Jonathan Sommers didn't use his cell phone to record the moment when his doctor diagnosed him with testicular cancer in 2012.
He was 28 years old and had so many questions, but was too confused to process anything the doctor had just told him. He remembers going home after that first appointment and feeling overwhelmed.
After that, he recorded virtually every other significant appointment.
He says he would ask his doctor if it was OK to record their conversation that day, especially when it pertained to "new news, or treatment options, or different therapies that we wanted to discuss."
He was also sure to record when he was asking the doctor specific questions.
"That was really the most important part for me was when there were questions that I wanted the answer to," says Sommers, who's now 32 and cured of the cancer. "I would record it because a lot of the times, when you hear the answer, you need to let it marinate in your brain for a bit."
kenteegardin via Flickr Creative Commons
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There are a lot of reasons that people get hit with daunting medical bills. But here are two I hear frequently:
- #SurpriseBills: People are being charged the out-of-network rate to see doctors they thought were in their insurance network.
- People who are covered under a family plan have to reach a family deductible – instead of an individual deductible – before their insurance coverage kicks in.
Two bills moving through Sacramento are trying to address both of these situations. The bills passed the Assembly and are awaiting votes on the Senate floor. If they pass the Senate, they'll return to the Assembly for final votes on any amendments. All of this must occur before Sept. 11.
Consumer advocates say these bills are urgently needed. Anthony Wright, executive director of Health Access California, says they will protect people from unexpected out-of-pocket costs, which have the ability to destabilize a family's finances.
Courtesy of Lee Tomlinson
Lee Tomlinson was diagnosed with throat cancer three years ago. He's since launched the non-profit Center for More Compassionate Care, where he speaks to medical professionals about the importance of caring for patients' spiritual and emotional needs, as well as their physical ones.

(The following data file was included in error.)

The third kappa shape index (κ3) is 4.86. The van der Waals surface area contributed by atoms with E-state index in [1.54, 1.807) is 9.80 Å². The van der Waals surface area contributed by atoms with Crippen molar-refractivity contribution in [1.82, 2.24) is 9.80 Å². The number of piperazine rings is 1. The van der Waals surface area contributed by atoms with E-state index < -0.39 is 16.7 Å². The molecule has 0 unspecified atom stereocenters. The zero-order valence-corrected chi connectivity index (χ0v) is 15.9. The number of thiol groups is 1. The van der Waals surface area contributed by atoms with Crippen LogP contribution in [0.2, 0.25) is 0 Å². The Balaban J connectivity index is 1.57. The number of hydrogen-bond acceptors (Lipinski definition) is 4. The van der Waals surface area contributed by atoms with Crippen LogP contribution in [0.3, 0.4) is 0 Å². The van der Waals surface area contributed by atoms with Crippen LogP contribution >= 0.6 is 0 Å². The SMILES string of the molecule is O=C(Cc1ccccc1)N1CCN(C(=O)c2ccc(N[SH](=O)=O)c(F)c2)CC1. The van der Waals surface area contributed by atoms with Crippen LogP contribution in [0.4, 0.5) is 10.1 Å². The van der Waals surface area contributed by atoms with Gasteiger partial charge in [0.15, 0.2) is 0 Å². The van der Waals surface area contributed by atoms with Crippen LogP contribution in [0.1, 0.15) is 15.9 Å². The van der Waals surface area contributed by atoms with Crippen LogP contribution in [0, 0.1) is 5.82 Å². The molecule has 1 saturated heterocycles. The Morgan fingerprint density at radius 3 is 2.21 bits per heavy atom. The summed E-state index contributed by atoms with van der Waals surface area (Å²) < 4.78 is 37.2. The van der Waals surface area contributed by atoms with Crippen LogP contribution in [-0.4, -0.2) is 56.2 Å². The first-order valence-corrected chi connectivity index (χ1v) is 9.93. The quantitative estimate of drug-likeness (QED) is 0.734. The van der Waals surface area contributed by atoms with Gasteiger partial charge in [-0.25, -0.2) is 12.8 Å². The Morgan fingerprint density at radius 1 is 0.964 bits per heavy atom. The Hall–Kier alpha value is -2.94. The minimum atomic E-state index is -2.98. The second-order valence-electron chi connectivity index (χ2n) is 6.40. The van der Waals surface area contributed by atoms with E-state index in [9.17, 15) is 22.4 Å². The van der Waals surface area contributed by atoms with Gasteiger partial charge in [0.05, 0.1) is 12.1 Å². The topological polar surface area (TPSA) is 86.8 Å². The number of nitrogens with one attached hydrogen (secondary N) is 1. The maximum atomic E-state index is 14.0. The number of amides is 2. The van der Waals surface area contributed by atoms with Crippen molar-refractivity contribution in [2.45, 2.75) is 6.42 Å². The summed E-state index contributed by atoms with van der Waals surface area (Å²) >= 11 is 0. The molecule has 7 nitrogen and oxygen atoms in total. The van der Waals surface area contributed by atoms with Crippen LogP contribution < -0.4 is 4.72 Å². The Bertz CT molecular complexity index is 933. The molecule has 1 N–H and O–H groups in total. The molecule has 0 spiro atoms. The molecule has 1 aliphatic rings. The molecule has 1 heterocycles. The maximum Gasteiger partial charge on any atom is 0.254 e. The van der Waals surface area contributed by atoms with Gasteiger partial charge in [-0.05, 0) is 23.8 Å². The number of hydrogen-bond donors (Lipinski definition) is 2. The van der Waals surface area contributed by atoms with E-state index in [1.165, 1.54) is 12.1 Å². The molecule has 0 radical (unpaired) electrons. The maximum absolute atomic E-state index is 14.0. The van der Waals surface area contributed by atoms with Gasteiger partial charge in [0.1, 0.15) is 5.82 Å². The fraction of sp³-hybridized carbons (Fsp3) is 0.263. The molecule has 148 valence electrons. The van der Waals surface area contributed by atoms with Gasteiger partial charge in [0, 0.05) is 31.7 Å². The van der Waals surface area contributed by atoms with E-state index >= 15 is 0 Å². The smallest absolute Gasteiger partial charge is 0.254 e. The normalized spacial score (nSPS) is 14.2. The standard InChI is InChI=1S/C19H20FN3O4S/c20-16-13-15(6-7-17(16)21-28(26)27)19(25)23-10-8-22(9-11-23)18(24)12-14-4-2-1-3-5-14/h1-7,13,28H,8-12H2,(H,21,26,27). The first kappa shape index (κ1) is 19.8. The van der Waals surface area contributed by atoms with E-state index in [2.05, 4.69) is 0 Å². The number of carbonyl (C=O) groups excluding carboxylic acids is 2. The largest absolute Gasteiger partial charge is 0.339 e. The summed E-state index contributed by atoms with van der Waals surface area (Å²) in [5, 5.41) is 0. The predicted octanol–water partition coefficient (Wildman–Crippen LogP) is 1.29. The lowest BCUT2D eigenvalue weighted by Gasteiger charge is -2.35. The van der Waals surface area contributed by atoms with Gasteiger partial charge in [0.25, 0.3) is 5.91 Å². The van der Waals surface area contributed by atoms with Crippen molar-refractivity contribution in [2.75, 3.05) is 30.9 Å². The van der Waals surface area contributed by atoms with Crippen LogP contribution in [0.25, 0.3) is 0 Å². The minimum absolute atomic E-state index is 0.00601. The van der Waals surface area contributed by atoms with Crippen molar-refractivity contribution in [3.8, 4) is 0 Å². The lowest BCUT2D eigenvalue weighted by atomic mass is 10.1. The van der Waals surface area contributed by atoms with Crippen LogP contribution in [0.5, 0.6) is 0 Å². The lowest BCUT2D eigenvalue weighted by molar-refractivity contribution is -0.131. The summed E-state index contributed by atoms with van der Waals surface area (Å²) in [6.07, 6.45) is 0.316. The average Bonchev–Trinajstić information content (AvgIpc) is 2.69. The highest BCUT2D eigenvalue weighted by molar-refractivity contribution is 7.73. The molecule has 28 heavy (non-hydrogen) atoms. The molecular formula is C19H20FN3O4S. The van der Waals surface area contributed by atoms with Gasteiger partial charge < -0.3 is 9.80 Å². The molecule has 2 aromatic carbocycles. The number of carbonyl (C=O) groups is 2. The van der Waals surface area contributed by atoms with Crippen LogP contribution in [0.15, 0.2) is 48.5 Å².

When 66-year-old Lee Tomlinson of Westwood was diagnosed with Stage 3 throat cancer three years ago, he says he had one thing on his mind.
"All I cared about was fighting for my life," Tomlinson says. "Nothing else mattered at those moments."
But in hindsight, he says, there was something else he should have considered: The cost of his treatment.
"You wouldn't walk in and buy a car and have no idea what it costs," Tomlinson explains. "But nobody brought it up."
"We knew we had some insurance, but we didn't know the length, and breadth, we didn't even know what the full treatment was about … it's a massive amount of information."
High drug costs 'only getting worse'
In reality, doctors don't know exactly how much a drug will cost a particular patient.
But they do know this: The cost of cancer drugs is skyrocketing. Last year, all of the new cancer drugs approved by the FDA were priced above $120,000 per year of use.
kbrookes via Flickr Creative Commons
One patient's chemotherapy IV drips.
For several weeks, I've been working on a story about how patients navigate the high cost of cancer drugs. But before I finish that story, I want to take a step back and ask another question: Why are cancer drugs so expensive anyway?
How quickly have drug prices been rising?
In short: Prices have been rising really quickly.
The average price of new cancer drugs increased five- to 10-fold over 15 years, to more than $100,00 per year in 2012, according to a recent article in the journal Mayo Clinic Proceedings.
In 2014, all new cancer drugs approved by the FDA were priced above $120,000 per year of use.
How can drug prices rise this fast?
Dr. Vincent Rajkumar offers at least four reasons for why cancer drug prices have been increasing. He's a professor of medicine at the Mayo Clinic in Minnesota, and one of 118 cancer specialists who co-wrote the Mayo Clinic Proceedings article on the high cost of cancer drugs.
Daniel via Flickr Creative Commons
I've been combing through the data and something jumped out at me: While there's a wide variation in the bills that new parents paid, several of you paid very little for your labor and delivery.
Two moms I spoke with paid just $250 for their entire birth. That cost was written into their plan, so they knew what their bill would be before they ever got pregnant.
What's the secret, you ask? No, they're not giving birth in bargain basement hospitals. Rather, they get their health insurance through an HMO, a health maintenance organization. And setting a fixed price for childbirth is standard practice among HMOs.
HMO vs. PPO
I've only had insurance coverage through a Preferred Provider Organization, or PPO, so these relatively low bills surprised me. But they didn't surprise Gerald Kominski, director of the UCLA Center for Health Policy Research.